Tips from TELUS Wise
Help keep yourself and your family safe in our digital world by following these online safety and privacy tips.
Use anti-virus, anti spyware, and firewall security solutions and remember to back up your data regularly.
Staying up to date helps ensure you're protected against the latest threats.
You can make your password stronger by using the first letters of a phrase, instead of a word. For example: ICARMP2* for “I can always remember my password 2*”. You can even use a passphrase for added security.
Suspicious attachments/links, requests for personal information, typos and grammar errors are good indicators for a potentially harmful email.
Program your phone so it automatically locks after a period of inactivity. Don’t forget to set and change passwords regularly.
Use an app to lock, track or remotely erase the information on your phone if it is lost or stolen (for example, Find my Phone on iPhones, or Find my Device on some Androids).
Only grant location access to apps that need to know your location, such as GPS or maps. Social media and many other apps can operate without location information.
Downloading apps from Apple’s App Store or Google Play and researching apps before downloading them can help protect phones from malware and viruses.
Wi-Fi can be an easy way for hackers to access personal information. If you do use free Wi-Fi in a public place, limit your activity to browsing only. Never share personal or financial information over public Wi-Fi.
Hackers can potentially access information on Bluetooth enabled devices. Only enable connections with trusted devices and/or turn Bluetooth off if it’s not required.
Manage your phone’s power consumption by turning off unneeded features and turning down adjustable features:
- Dim your screen
- Turn off Bluetooth when it’s not in use
- Turn off Wi-Fi when it’s not in use.
Ensure you have emergency contacts stored on your phone. Make sure your contact numbers are stored on your kids’ phones.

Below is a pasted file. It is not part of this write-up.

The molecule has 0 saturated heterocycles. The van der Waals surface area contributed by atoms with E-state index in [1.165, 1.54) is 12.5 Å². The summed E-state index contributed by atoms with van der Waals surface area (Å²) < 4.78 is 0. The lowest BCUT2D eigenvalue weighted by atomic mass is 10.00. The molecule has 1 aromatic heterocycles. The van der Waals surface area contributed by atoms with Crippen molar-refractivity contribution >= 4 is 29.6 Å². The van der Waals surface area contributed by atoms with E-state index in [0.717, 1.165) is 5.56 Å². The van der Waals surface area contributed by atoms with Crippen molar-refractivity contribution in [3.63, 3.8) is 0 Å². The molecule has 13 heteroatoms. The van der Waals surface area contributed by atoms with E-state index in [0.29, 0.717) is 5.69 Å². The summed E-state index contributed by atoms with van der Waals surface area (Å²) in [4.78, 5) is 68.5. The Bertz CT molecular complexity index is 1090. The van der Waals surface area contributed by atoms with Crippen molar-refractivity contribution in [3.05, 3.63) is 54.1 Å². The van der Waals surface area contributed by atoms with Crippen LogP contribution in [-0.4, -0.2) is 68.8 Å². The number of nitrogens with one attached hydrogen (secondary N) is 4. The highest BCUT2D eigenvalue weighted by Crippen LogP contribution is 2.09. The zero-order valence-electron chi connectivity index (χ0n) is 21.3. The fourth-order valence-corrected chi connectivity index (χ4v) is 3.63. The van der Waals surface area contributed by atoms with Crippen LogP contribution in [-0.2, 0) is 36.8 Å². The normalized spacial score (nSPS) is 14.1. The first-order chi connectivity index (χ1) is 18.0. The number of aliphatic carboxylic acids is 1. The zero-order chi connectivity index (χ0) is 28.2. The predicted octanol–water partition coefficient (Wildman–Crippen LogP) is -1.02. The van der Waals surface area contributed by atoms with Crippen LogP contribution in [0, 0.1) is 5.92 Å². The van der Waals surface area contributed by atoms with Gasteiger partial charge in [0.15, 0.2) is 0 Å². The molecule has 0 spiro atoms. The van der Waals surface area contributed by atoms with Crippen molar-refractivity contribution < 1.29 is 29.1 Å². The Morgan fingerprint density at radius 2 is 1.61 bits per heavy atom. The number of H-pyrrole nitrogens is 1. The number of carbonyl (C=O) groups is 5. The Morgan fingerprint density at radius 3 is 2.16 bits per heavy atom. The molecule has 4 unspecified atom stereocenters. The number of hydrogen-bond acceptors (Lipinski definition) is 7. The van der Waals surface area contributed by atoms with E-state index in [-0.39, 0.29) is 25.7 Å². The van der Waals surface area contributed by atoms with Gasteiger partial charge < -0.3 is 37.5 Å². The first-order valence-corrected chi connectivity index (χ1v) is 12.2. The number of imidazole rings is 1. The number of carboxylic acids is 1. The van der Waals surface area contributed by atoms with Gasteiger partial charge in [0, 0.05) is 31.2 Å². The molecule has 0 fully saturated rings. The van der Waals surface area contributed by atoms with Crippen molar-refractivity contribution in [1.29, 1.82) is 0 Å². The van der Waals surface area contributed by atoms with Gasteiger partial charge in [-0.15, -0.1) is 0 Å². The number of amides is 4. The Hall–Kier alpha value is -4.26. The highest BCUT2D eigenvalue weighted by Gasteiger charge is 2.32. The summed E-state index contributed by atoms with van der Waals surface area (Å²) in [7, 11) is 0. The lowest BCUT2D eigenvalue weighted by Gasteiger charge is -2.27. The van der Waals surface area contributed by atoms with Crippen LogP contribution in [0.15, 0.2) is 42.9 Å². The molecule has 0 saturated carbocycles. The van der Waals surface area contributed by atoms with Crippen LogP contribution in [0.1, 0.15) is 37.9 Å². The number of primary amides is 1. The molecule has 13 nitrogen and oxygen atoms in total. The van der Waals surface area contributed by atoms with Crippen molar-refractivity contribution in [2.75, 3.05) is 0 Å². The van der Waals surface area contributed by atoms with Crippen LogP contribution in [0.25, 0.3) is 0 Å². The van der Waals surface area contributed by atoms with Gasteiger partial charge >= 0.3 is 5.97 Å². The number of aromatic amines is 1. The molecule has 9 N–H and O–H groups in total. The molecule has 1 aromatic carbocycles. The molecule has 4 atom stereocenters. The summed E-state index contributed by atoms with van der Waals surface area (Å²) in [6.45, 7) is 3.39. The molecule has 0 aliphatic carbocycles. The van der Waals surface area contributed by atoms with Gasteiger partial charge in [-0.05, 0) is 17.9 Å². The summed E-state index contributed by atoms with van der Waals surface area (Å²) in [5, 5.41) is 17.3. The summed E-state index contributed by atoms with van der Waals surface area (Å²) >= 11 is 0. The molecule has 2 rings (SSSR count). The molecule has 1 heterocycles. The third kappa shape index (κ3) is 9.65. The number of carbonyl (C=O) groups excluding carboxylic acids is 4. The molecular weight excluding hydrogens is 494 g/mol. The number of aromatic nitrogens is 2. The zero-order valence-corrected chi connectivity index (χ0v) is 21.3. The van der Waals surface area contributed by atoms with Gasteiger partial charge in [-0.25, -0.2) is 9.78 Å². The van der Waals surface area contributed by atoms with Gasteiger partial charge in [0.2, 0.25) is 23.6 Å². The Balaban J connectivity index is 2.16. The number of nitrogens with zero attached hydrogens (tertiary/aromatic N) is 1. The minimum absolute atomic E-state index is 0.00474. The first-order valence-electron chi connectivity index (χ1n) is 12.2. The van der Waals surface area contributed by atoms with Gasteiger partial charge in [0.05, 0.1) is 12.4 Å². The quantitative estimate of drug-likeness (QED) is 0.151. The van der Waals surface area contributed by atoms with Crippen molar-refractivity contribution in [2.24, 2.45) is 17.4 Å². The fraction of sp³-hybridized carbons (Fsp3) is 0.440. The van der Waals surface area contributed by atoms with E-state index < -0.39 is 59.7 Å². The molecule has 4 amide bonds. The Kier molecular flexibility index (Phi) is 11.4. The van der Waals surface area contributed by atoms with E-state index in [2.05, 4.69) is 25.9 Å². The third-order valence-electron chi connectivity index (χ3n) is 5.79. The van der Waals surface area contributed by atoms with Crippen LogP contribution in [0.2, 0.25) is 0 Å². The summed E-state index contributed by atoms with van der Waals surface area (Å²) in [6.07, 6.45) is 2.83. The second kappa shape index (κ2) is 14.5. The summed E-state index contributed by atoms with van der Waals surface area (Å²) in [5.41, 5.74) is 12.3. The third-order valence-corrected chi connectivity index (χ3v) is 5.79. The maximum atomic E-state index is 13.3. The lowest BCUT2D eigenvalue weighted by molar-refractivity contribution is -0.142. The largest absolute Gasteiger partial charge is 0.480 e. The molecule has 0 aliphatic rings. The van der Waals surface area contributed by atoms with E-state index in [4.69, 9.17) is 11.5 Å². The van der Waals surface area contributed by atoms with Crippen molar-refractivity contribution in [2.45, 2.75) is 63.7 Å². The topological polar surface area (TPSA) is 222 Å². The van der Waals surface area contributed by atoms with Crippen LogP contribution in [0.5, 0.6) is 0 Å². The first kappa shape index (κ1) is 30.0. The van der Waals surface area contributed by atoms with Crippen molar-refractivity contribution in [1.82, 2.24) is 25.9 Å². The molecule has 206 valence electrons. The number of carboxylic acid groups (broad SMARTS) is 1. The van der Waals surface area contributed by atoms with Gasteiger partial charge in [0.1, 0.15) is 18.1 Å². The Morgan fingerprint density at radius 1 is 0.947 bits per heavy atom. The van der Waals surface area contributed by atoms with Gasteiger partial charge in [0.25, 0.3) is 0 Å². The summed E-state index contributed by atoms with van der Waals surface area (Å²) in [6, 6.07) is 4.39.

Frequently back up the information you store on your smartphone, in case it is lost, stolen or breaks.
Use the manufacturer’s approved method to reset your device to factory settings before recycling it. Performing a security wipe is a secure way to delete your personal data, passwords, files, and emails. Remember, manually deleting your information may not be as thorough as resetting the device.
Some apps and social networking sites allow its developers to access your personal information like your contact list, location or photos. Read and update permission and privacy settings to control how your information is used and who is able to see it.
Set up a Google Alert for your name at google.com/alerts so you are notified via email when your name appears online.
Sharing too much information such as your date of birth, address, and vacation details can increase your risk.
What you post, like and share on social media can have real consequences. Posting pictures of yourself or tagging others in inappropriate situations can hinder careers and dreams.
Only connect with people online who you know face-to-face.
Don’t click on offers that sound too good to be true.
How witnesses react to cyberbullying can make a big difference. You can comfort the target privately, report the behaviour to the service provider, or seek help.
Leaving social media accounts, apps or games open when not in use leaves you vulnerable to security and privacy risks.
42% of Canadian youth have experienced cyberbullying, and 60% have witnessed it in the last 4 weeks. Respect yourself and others in both your digital and physical world.
Turn devices off when they are not in use, especially devices with camera/mic functionality.
Understand what data is being collected and how it is used; manage privacy settings so you share only what you intend to and what you are comfortable with.
Keep devices on a separate “guest” network, protecting your personal network in the event of a hack.
Set time in your calendar every three to six months to check your privacy and permission settings, change passwords, review and verify your ‘friends’ lists, and deactivate accounts you no longer use.
Only use the payment app that comes with your device (e.g. Apple Pay or Android Pay).
Look for the lock symbol and the ‘S’ in “https” in the address bar.
Don't shop on public computers or Wi-fi, and always decline the option to save your credit card information.
Look for a privacy statement, physical address, phone number and return policy on the website, and look for positive reviews from other customers.
It's important to understand the consequences of taking and sharing intimate photos. Sharing intimate images of a person without their consent is a form of cyberbullying and is illegal.
Keep your hands on the wheel and eyes on the road with these tips:
- Keep your phone out of sight, out of mind.
- Put it on silent or turn it off.
- Rely on a passenger to handle your phone.
- Check messages and program GPS before you drive.
- Pull over safely if you must use your phone.
Photos taken from most smartphones include a geo-tag (exact location details where the image was taken). Turn off this feature to enhance your privacy when sharing photos online.